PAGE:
The RICO suit against 15 members of the IUOE International Executive Board has been expanded to charge the defendants with breach of fiduciary duty and violation of California’s Business and Professions Code § 17200.
The additional charges arise from allegations that the defendants pushed through an agreement to accept a bid from Caremark to fulfill prescriptions through the Pension and Health & Welfare Plans despite lower bids from competitors. Caremark is associated with Horizon Blue Shield, where former President Vince Giblin is on the Board.
In addition to securing an unnecessarily expensive contract with Caremark, the plaintiffs also allege that rebates that should have been returned to the Local’s Health and Welfare Fund were directed to the International’s accounts and never properly distributed.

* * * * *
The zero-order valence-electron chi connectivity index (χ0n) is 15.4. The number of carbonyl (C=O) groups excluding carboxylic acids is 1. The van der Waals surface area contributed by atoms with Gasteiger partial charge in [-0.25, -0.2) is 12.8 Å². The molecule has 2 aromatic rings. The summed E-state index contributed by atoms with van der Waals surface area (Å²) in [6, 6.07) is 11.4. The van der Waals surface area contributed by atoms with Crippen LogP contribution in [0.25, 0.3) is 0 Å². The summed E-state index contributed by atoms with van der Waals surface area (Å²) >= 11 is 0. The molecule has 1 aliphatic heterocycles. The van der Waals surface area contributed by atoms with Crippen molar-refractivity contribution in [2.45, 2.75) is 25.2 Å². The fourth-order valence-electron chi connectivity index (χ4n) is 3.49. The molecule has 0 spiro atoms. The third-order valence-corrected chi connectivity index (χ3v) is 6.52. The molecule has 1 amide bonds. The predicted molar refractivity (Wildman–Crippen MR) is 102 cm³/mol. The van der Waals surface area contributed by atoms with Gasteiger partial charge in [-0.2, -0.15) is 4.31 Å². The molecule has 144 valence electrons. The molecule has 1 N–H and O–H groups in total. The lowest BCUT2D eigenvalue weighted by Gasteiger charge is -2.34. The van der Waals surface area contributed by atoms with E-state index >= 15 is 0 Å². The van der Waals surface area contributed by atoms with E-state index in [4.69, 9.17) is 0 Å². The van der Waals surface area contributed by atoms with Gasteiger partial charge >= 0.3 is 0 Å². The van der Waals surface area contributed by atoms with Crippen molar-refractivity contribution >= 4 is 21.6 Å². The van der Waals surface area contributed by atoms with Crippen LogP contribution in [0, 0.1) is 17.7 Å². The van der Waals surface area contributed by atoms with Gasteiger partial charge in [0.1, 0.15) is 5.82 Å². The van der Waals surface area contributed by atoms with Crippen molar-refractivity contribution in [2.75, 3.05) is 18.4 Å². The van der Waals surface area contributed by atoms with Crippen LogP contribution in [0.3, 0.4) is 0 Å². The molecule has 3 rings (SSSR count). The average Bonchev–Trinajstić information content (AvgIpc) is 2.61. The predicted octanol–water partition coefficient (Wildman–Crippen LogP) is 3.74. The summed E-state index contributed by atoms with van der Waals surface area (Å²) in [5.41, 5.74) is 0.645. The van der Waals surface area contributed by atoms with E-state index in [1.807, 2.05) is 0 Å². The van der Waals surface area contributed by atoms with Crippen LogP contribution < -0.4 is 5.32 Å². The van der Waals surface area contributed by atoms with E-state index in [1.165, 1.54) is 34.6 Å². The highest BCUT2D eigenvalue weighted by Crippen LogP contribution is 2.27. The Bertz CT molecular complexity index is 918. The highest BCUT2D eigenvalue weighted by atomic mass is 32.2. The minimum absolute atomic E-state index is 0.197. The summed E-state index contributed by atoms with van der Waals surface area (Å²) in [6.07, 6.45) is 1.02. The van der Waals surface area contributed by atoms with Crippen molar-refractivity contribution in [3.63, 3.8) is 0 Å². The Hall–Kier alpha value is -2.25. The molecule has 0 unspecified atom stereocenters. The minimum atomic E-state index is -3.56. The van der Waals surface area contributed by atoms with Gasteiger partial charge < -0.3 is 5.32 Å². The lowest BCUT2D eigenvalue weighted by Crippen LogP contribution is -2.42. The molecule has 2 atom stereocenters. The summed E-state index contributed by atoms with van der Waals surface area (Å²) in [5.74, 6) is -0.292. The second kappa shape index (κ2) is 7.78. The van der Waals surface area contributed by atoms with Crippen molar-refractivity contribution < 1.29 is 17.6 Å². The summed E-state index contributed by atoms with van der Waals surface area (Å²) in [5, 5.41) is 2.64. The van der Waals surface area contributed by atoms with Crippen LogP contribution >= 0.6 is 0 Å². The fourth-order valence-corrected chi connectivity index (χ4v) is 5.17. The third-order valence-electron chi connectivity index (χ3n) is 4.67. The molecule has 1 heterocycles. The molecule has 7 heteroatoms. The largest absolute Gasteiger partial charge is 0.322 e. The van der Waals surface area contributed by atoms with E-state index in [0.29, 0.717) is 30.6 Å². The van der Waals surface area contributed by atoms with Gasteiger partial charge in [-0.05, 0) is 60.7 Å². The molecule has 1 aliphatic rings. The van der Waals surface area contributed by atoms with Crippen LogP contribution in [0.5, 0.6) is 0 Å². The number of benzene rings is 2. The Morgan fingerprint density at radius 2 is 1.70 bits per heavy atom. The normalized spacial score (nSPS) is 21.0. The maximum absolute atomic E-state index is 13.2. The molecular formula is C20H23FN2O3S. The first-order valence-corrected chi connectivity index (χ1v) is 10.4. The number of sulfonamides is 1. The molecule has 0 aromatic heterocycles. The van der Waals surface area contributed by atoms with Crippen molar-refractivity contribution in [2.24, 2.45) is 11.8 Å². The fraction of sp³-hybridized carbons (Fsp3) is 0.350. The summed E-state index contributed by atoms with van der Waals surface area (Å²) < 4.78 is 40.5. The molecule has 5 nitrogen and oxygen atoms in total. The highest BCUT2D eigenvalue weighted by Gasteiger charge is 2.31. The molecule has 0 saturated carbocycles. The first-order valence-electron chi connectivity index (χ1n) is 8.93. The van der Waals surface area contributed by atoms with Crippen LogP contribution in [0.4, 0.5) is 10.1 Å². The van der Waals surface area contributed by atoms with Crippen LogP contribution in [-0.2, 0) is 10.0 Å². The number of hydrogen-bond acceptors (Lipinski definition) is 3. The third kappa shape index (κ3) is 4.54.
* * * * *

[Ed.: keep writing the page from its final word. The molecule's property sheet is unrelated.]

California’s Business and Professions Code § 1700 is a civil code covering fair business practices, which prohibits unfair competition like unfair or fraudulent business acts and deceptive or misleading advertising. The plaintiffs allege that Caremark, through its ill-gotten contract with the local, “received ill-gotten gains […] as a result of acts and omissions” including the bid rigging, changing contractual billing rates, and collecting unauthorized prescription payments.
Several additional plaintiffs, primarily spouses of several original plaintiffs, have been added to the lawsuit, as they were also negatively impacted by the breaches involving the Pension and Health & Welfare Funds.